Dear Sir Bombing will not get rid of ISIS. ISIS is well financed. If the rest of the world is serious about fighting ISIS I suggest the following: 1- Track antiquity dealers and bring them to justice because they benefited from dealing with ISIS by emptying prophet's tomb , other saints' tombs, ancient churches and mosques. 2- Turkey should be put on notice that it will not be acceptable to allow hundreds of oil tankers coming from Iraq and Syria to cross into turkey. This business is controlled by the Turks who obviously benefiting from the oil trade. 3- GCC countries should also be put on notice that contributions in the name of the displaced and going to takfiris will not be allowed. 4- USA and it's allies should admit that their military support against the Syrian government only benefited ISIS and it's sisters. They were aware of it, but as always thought they are smart enough to control these groups!! 5- u tube and other sites should immediately block any executions or any ISIS propaganda. These clips act as magnets to the psychotic individuals who will gladly join an organization that espouse maiming butchering raping and occasionally have fetish to eat human organs!! 6- If nazi school of thought is universally condemned , then takfiri Wahhabi school of though should also be universally condemned. If these steps are adopted then there is a strong chance to defeat ISIS and it's sisters. Regards Ali M Rasi

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Manifesto: The Mad Farmer Liberation Front

Love the quick profit, the annual raise,
vacation with pay. Want more 
of everything ready made. Be afraid 
to know your neighbors and to die.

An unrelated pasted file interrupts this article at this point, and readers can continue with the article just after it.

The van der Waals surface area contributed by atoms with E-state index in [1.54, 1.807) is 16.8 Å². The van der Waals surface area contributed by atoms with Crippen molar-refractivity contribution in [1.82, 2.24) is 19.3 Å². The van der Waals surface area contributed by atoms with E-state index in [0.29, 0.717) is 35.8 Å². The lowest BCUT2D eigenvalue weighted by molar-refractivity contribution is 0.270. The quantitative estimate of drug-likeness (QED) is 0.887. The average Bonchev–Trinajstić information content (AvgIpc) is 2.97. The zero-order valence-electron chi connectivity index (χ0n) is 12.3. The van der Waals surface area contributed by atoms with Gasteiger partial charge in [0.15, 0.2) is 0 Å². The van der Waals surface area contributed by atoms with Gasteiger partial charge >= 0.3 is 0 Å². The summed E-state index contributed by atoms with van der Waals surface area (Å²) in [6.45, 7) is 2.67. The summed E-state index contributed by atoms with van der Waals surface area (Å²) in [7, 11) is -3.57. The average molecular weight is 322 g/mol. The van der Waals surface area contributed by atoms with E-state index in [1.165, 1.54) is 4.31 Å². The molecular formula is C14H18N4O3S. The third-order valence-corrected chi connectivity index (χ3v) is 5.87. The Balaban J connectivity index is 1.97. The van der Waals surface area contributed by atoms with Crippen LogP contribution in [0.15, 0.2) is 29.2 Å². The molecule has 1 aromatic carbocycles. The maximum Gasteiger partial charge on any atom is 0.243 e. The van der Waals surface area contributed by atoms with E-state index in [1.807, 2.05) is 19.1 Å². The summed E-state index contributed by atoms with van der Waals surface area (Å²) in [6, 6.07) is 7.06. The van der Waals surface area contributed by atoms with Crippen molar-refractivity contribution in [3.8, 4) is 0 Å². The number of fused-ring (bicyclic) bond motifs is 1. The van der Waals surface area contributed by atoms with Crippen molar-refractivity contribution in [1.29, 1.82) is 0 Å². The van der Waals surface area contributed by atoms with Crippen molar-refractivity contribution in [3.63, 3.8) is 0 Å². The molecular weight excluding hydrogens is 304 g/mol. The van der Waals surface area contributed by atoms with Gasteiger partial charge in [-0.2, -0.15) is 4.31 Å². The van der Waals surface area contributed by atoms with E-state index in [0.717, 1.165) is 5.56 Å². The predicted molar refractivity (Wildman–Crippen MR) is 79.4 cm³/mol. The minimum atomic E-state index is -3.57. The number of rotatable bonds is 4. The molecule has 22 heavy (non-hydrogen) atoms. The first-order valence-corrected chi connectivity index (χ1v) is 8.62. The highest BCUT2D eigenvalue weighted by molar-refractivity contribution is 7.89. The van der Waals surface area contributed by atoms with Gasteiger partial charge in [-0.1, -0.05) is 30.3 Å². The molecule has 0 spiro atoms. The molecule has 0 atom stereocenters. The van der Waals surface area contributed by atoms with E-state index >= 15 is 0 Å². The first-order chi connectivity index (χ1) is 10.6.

And you will have a window in your head.
Not even your future will be a mystery 
any more. Your mind will be punched in a card 
and shut away in a little drawer.
When they want you to buy something 
they will call you. When they want you
to die for profit they will let you know. 
So, friends, every day do something
that won’t compute. Love the Lord. 
Love the world. Work for nothing. 
Take all that you have and be poor.
Love someone who does not deserve it. 
Denounce the government and embrace 
the flag. Hope to live in that free 
republic for which it stands. 
Give your approval to all you cannot
understand. Praise ignorance, for what man 
has not encountered he has not destroyed.
Ask the questions that have no answers. 
Invest in the millennium. Plant sequoias.
Say that your main crop is the forest
that you did not plant,
that you will not live to harvest.


Say that the leaves are harvested 
when they have rotted into the mold.
Call that profit. Prophesy such returns.
Put your faith in the two inches of humus 
that will build under the trees
every thousand years.
Listen to carrion—put your ear
close, and hear the faint chattering
of the songs that are to come. 
Expect the end of the world. Laugh. 
Laughter is immeasurable. Be joyful
though you have considered all the facts. 
So long as women do not go cheap 
for power, please women more than men.
Ask yourself: Will this satisfy 
a woman satisfied to bear a child?
Will this disturb the sleep 
of a woman near to giving birth? 
Go with your love to the fields.
Lie easy in the shade. Rest your head 
in her lap. Swear allegiance 
to what is nighest your thoughts.
As soon as the generals and the politicos 
can predict the motions of your mind, 
lose it. Leave it as a sign 
to mark the false trail, the way 
you didn’t go. Be like the fox 
who makes more tracks than necessary, 
some in the wrong direction.
Practice resurrection.

Wendell Berry is a poet, farmer, and environmentalist in Kentucky. This poem, first published in 1973, is reprinted by permission of the author and appears in his “New Collected Poems” (Counterpoint).